Fall. So many traditions to look forward to: back-to-school shopping, weekly college football picks, my sister's High Holiday kugel (savory, never sweet) and my family's annual apple picking adventure to Eplegaarden in Fitchburg.
If you haven't yet been there, it is a pick-your-own orchard just south of Madison with a distinctly Old World feel. Signs are in faux Norwegian, giving instructions in things such as "selv plukking." The farm is also home to Harold Potterson's Haunted House , a uniquely unscary, grass roots attraction featuring "da little cuzzin of da famess vizard from Yolly ole England."
I challenge anyone to find a more smile-inducing slice of Americana (Norwegicana?) than this place, an ode to the time before Trader Joe's supplied our fruit. And if you have little ones, it is a manageable size. Overall, I don't think we cover more terrain on an excursion through through the orchard than I do on an average trip to Woodman's.
On a recent Sunday, my extended family made our annual pilgrimage to the shrine of the unwaxed apple. Plukking is even more fun in a big group, and having my pre-school aged nephews along provides added delight. There is no more picturesque and wholesome image than watching a two-year-old, entranced as Eve, pulling a live apple off a tree.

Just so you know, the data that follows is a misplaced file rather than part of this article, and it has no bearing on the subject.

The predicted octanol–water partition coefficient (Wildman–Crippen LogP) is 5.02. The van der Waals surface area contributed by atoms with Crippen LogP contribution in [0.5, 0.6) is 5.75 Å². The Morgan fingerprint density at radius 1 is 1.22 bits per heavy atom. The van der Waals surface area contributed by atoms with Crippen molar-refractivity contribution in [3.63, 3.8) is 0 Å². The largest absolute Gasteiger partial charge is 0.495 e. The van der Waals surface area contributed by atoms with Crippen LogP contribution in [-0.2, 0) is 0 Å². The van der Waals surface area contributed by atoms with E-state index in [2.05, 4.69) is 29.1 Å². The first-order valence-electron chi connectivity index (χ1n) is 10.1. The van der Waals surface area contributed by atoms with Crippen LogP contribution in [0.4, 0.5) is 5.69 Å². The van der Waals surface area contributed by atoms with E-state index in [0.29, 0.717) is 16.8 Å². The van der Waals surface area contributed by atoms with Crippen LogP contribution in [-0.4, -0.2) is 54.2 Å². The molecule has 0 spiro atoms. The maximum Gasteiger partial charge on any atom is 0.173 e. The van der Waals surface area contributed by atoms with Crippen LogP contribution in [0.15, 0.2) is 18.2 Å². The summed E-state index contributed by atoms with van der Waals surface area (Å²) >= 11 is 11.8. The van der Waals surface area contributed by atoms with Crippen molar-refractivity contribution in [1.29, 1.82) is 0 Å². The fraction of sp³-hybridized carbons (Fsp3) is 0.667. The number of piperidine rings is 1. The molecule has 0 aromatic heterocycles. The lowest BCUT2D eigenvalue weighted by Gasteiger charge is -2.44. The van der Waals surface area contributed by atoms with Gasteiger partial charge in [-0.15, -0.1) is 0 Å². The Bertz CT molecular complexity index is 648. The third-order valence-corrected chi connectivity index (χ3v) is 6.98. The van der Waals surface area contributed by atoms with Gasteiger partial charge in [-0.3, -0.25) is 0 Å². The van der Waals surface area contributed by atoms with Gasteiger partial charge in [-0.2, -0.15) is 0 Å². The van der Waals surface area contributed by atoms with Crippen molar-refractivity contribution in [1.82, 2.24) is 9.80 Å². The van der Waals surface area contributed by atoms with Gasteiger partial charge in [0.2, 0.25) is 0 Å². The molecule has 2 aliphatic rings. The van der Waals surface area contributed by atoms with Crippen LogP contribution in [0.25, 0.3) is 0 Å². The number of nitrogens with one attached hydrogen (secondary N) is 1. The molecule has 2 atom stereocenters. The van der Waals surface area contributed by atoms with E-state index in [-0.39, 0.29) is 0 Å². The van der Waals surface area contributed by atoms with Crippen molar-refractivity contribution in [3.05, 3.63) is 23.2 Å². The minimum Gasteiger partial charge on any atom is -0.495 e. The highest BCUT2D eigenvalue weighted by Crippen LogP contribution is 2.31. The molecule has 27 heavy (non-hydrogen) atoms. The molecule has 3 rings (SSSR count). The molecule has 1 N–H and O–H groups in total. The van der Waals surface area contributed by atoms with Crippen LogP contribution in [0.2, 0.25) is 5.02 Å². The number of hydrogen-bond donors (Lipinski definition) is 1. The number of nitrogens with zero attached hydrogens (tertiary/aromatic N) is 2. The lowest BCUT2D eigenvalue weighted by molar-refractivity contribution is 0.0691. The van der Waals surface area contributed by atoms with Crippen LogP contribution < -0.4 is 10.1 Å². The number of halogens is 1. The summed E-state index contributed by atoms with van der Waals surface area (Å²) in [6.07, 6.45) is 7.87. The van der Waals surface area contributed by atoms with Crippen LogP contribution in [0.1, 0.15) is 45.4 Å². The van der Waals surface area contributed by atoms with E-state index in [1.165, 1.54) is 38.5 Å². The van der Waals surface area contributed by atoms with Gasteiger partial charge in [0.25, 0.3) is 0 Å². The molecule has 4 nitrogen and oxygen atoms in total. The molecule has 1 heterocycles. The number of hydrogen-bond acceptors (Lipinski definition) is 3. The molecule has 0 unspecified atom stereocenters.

Wholesome does not always equate with quiet in my family, though. I repeatedly break the pastoral peace, needing to remind everyone in my posse, kids and adults alike, that the yellow crime scene tape around certain rows of fruit is there for a reason. And there are always the inevitable battles over what varieties to bring home. Do you waste some of your precious bag "real estate "on galas, a grocery store strain, no matter how fresh they may be? Or should the goal be to hunt down exotic (and perhaps endangered) species like Zestar and Northern Spy -- names I've never even heard of.
And please don't get me started on the Bubba Gump issue I encounter when we get home (remember shrimp-kabobs, shrimp creole, shrimp gumbo…?). What in heaven's name am I going to do with 20 pounds of apples? I doubt apple etouffee is very good.
But we don't let any of these hiccups get in the way of our tradition. In some ways it is these little tensions that make us family, give us our roots. Strains of Fiddler on the Roof are now running through my head (must be the kugel). I guess it doesn't matter if you are Tevye or Ole and Lena -- the song remains the same. A little grounding is what helps us keep our balance in an increasingly complicated world.
L'Chaim/Skal, y'all. I'm off to find something to make for dinner -- with apples.